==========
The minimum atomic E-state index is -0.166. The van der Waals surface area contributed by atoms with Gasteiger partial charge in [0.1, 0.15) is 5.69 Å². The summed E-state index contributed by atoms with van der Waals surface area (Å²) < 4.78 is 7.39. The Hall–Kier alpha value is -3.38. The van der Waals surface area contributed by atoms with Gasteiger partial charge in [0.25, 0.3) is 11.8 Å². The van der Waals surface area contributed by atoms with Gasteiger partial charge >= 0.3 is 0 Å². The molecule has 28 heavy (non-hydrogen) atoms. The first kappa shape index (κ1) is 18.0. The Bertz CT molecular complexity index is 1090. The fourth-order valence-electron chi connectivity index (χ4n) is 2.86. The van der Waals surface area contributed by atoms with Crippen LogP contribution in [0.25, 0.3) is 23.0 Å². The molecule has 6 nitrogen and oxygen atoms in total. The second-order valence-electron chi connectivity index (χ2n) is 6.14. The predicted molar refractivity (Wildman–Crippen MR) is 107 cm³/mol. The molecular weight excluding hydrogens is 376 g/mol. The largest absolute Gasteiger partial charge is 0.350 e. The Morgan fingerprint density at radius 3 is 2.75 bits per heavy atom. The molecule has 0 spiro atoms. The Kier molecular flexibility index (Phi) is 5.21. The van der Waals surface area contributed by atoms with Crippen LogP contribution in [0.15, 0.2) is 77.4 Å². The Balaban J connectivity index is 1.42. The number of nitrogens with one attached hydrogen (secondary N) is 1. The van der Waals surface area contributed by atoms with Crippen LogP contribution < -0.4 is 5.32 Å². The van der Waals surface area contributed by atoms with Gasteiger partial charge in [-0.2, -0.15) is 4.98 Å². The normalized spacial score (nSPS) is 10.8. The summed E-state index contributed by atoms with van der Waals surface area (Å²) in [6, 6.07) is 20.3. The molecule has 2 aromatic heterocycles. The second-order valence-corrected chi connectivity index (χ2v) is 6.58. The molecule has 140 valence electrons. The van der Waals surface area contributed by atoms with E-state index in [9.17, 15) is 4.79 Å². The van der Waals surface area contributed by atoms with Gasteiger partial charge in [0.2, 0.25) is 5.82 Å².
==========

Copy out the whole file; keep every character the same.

The minimum atomic E-state index is -0.166. The van der Waals surface area contributed by atoms with Gasteiger partial charge in [0.1, 0.15) is 5.69 Å². The summed E-state index contributed by atoms with van der Waals surface area (Å²) < 4.78 is 7.39. The Hall–Kier alpha value is -3.38. The van der Waals surface area contributed by atoms with Gasteiger partial charge in [0.25, 0.3) is 11.8 Å². The van der Waals surface area contributed by atoms with Gasteiger partial charge >= 0.3 is 0 Å². The molecule has 28 heavy (non-hydrogen) atoms. The first kappa shape index (κ1) is 18.0. The Bertz CT molecular complexity index is 1090. The fourth-order valence-electron chi connectivity index (χ4n) is 2.86. The van der Waals surface area contributed by atoms with Crippen LogP contribution in [0.25, 0.3) is 23.0 Å². The molecule has 6 nitrogen and oxygen atoms in total. The second-order valence-electron chi connectivity index (χ2n) is 6.14. The predicted molar refractivity (Wildman–Crippen MR) is 107 cm³/mol. The molecular weight excluding hydrogens is 376 g/mol. The largest absolute Gasteiger partial charge is 0.350 e. The Morgan fingerprint density at radius 3 is 2.75 bits per heavy atom. The molecule has 0 spiro atoms. The Kier molecular flexibility index (Phi) is 5.21. The van der Waals surface area contributed by atoms with Crippen LogP contribution in [0.15, 0.2) is 77.4 Å². The Balaban J connectivity index is 1.42. The number of nitrogens with one attached hydrogen (secondary N) is 1. The van der Waals surface area contributed by atoms with Crippen LogP contribution < -0.4 is 5.32 Å². The van der Waals surface area contributed by atoms with Gasteiger partial charge in [-0.2, -0.15) is 4.98 Å². The normalized spacial score (nSPS) is 10.8. The summed E-state index contributed by atoms with van der Waals surface area (Å²) in [6, 6.07) is 20.3. The molecule has 2 aromatic heterocycles. The second-order valence-corrected chi connectivity index (χ2v) is 6.58. The molecule has 140 valence electrons. The van der Waals surface area contributed by atoms with E-state index in [9.17, 15) is 4.79 Å². The van der Waals surface area contributed by atoms with Gasteiger partial charge in [0.2, 0.25) is 5.82 Å².